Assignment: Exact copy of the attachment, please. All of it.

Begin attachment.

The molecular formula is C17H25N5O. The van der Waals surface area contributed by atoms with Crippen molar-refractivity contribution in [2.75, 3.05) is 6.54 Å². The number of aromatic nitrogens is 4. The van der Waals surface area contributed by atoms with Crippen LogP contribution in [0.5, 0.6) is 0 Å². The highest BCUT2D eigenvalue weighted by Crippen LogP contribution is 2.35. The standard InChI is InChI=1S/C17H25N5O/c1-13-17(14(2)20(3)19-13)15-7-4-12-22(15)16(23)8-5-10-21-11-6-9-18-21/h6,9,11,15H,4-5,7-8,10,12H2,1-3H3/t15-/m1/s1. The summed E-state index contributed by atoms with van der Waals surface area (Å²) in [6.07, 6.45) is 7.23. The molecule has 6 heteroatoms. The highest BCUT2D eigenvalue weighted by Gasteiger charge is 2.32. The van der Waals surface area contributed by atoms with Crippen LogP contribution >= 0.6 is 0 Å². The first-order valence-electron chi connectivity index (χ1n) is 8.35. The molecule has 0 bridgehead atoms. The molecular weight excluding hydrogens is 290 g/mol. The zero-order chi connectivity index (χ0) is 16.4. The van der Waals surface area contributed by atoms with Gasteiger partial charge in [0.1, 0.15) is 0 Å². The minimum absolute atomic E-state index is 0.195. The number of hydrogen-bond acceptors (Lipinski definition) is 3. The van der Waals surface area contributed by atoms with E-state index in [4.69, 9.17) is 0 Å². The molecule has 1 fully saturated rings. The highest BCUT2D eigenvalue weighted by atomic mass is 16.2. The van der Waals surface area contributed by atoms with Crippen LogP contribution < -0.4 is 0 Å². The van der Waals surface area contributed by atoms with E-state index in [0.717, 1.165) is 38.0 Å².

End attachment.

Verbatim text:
The molecular formula is C17H25N5O. The van der Waals surface area contributed by atoms with Crippen molar-refractivity contribution in [2.75, 3.05) is 6.54 Å². The number of aromatic nitrogens is 4. The van der Waals surface area contributed by atoms with Crippen LogP contribution in [0.5, 0.6) is 0 Å². The highest BCUT2D eigenvalue weighted by Crippen LogP contribution is 2.35. The standard InChI is InChI=1S/C17H25N5O/c1-13-17(14(2)20(3)19-13)15-7-4-12-22(15)16(23)8-5-10-21-11-6-9-18-21/h6,9,11,15H,4-5,7-8,10,12H2,1-3H3/t15-/m1/s1. The summed E-state index contributed by atoms with van der Waals surface area (Å²) in [6.07, 6.45) is 7.23. The molecule has 6 heteroatoms. The highest BCUT2D eigenvalue weighted by Gasteiger charge is 2.32. The van der Waals surface area contributed by atoms with Crippen LogP contribution >= 0.6 is 0 Å². The first-order valence-electron chi connectivity index (χ1n) is 8.35. The molecule has 0 bridgehead atoms. The molecular weight excluding hydrogens is 290 g/mol. The zero-order chi connectivity index (χ0) is 16.4. The van der Waals surface area contributed by atoms with Gasteiger partial charge in [0.1, 0.15) is 0 Å². The minimum absolute atomic E-state index is 0.195. The number of hydrogen-bond acceptors (Lipinski definition) is 3. The van der Waals surface area contributed by atoms with E-state index in [4.69, 9.17) is 0 Å². The molecule has 1 fully saturated rings. The highest BCUT2D eigenvalue weighted by atomic mass is 16.2. The van der Waals surface area contributed by atoms with Crippen LogP contribution < -0.4 is 0 Å². The van der Waals surface area contributed by atoms with E-state index in [0.717, 1.165) is 38.0 Å².